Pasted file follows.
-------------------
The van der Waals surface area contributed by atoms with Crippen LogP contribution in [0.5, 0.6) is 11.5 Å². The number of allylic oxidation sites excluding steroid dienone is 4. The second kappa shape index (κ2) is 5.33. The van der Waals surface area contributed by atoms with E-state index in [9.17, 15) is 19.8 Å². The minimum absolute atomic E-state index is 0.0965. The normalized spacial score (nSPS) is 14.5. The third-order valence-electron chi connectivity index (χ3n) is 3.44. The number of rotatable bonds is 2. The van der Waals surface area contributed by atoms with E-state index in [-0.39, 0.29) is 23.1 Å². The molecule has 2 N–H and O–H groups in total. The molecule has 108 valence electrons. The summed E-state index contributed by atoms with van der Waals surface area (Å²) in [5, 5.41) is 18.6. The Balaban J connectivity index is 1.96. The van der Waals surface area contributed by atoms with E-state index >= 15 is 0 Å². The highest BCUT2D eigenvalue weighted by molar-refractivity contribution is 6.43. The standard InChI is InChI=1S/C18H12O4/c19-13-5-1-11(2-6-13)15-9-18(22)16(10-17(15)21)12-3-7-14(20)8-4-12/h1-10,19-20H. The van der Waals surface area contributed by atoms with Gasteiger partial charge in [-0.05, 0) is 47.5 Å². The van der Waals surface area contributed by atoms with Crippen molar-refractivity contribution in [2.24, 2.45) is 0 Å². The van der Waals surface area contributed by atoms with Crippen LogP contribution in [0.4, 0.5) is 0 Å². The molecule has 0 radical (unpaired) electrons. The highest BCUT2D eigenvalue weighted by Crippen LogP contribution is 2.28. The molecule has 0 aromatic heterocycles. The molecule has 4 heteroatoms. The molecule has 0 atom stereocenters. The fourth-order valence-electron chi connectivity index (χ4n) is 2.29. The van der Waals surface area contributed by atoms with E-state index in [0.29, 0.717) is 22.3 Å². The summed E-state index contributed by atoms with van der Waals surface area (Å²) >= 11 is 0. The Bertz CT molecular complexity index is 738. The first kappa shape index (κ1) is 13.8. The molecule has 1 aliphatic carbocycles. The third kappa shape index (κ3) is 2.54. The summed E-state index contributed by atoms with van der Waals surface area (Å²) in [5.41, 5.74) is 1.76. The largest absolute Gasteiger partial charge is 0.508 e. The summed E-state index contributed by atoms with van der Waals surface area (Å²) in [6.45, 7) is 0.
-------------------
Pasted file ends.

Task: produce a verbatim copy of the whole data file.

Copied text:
The van der Waals surface area contributed by atoms with Crippen LogP contribution in [0.5, 0.6) is 11.5 Å². The number of allylic oxidation sites excluding steroid dienone is 4. The second kappa shape index (κ2) is 5.33. The van der Waals surface area contributed by atoms with E-state index in [9.17, 15) is 19.8 Å². The minimum absolute atomic E-state index is 0.0965. The normalized spacial score (nSPS) is 14.5. The third-order valence-electron chi connectivity index (χ3n) is 3.44. The number of rotatable bonds is 2. The van der Waals surface area contributed by atoms with E-state index in [-0.39, 0.29) is 23.1 Å². The molecule has 2 N–H and O–H groups in total. The molecule has 108 valence electrons. The summed E-state index contributed by atoms with van der Waals surface area (Å²) in [5, 5.41) is 18.6. The Balaban J connectivity index is 1.96. The van der Waals surface area contributed by atoms with E-state index >= 15 is 0 Å². The highest BCUT2D eigenvalue weighted by molar-refractivity contribution is 6.43. The standard InChI is InChI=1S/C18H12O4/c19-13-5-1-11(2-6-13)15-9-18(22)16(10-17(15)21)12-3-7-14(20)8-4-12/h1-10,19-20H. The van der Waals surface area contributed by atoms with Gasteiger partial charge in [-0.05, 0) is 47.5 Å². The van der Waals surface area contributed by atoms with Crippen molar-refractivity contribution in [2.24, 2.45) is 0 Å². The van der Waals surface area contributed by atoms with Crippen LogP contribution in [0.4, 0.5) is 0 Å². The molecule has 0 radical (unpaired) electrons. The highest BCUT2D eigenvalue weighted by Crippen LogP contribution is 2.28. The molecule has 0 aromatic heterocycles. The molecule has 4 heteroatoms. The molecule has 0 atom stereocenters. The fourth-order valence-electron chi connectivity index (χ4n) is 2.29. The van der Waals surface area contributed by atoms with E-state index in [0.29, 0.717) is 22.3 Å². The summed E-state index contributed by atoms with van der Waals surface area (Å²) >= 11 is 0. The Bertz CT molecular complexity index is 738. The first kappa shape index (κ1) is 13.8. The molecule has 1 aliphatic carbocycles. The third kappa shape index (κ3) is 2.54. The summed E-state index contributed by atoms with van der Waals surface area (Å²) in [5.41, 5.74) is 1.76. The largest absolute Gasteiger partial charge is 0.508 e. The summed E-state index contributed by atoms with van der Waals surface area (Å²) in [6.45, 7) is 0.